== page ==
At first, I found a hiding place in Moscow of the early 90s where I worked in casinos run by gangsters. I made my way to the Caribbean afterward, then Belgium, then the US, then Thailand, then Switzerland, then Thailand again. An emigrant drifter whose wife is a drifter’s life since 1993, I never returned to live in Poland. I’ve always lived as though I were in a hotel. That is not a bad thing—a homeless man is free, even though having to pay rent might seem like an unpleasant necessity. But I never forgot where I came from—the whole lifetime (so far), I have been an incorrigible Pole. A Polish nationalist, perhaps, possibly, probably. Absent Polish patriots, we are many.
For fifteen years, from Moscow to Miami, table games on casino floors were my university. I went to work at roulette tables the same way other young men go to work on oil rigs. And just as they did, I made small fortunes and never learned to keep them. In those years, I made myself extra wages counting cards at blackjack and pulling money out of friends’ pockets at poker.
For twenty years, yoga mats in yoga studios were the place of my postgraduate studies. My marriage with hathayoga ended in divorce in 2020.
For a decade, Thailand’s girlie bars and go-go clubs were my secret gardens. Aided by strip-me-naked inebration and hashish Rausch, I’d bend spacetime, temporarily escape gravity, and smell the flowers of life. We had some lively times.1
For five years, I submerged myself into a wellness clinic in Phuket called Atmanjai. With a job title of a detox counsellor, I was a part of a team that would offer Dr. Bernard Jensen’s programs to adults from all regions of the world. In a complex work environment, a challenging job. Its particularly unforgettable, to me, aspect: thousands of conversation hours with hundreds of persons who appear as successful, educated, upbeat, well-off individuals—but then a vast majority of those voluntarily admit feeling chronically sad, overwhelmed, vulnerable, lonely, unhealthy and unhappy. Heartbreaking. On a less serious note, one of the specialties of Atmanjai has been very good colonics. Colon therapies are ‘in’ nowadays, and you’d be surprised if you knew what comes out of civilized, city-dwelling citizens’ rectums, that is. Oh, the things I’ve seen. Transformative.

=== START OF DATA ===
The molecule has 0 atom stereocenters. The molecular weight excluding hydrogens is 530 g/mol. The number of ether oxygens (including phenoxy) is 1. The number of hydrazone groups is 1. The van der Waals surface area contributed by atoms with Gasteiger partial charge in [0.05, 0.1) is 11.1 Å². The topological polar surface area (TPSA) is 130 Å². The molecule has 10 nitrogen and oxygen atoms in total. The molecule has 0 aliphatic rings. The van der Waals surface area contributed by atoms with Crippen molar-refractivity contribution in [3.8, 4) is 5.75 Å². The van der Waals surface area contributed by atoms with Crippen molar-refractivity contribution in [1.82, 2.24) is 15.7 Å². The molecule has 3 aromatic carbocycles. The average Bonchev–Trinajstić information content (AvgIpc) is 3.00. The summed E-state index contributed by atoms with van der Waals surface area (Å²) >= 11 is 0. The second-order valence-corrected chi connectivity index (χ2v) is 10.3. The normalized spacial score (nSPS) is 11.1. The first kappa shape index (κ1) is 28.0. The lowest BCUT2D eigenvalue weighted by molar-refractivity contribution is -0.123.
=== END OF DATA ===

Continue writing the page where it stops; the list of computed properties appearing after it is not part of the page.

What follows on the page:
During a long winter a few years ago, I got lost among Switzerland’s many masterpiece collections of Renaissance religious icons. Zurich, Basel, Lucerne, Geneva, Bern, Fribourg, Lausanne. I gazed at everything with stupid eyes (Stendhal). But then came a moment when suddenly I found myself back at the feet of The One From Nazareth where I sat as a boy. Now on my fiftieth birthday, I want to stand with the Christian Faith in impecuniosity.
Nowadays: ‘ars moriendi’ and ‘amicus morti’
“A society which shuns the dying must have an incomplete philosophy.”—C. Saunders
“(. . . ) when a country—a society, a civilization—comes to legalize euthanasia, it loses, in my eyes, any right to respect.”—Michel Houellebecq
“I will not give a lethal drug to anyone if I am asked, nor will I advise such a plan.”—Hippocratic Oath
“He that sinneth before his Maker, let him fall into the hand of the physician.”—Ecclesiasticus 38:15, KJV
Forty years of being busy with my own betrayal of my own ideals has been enough.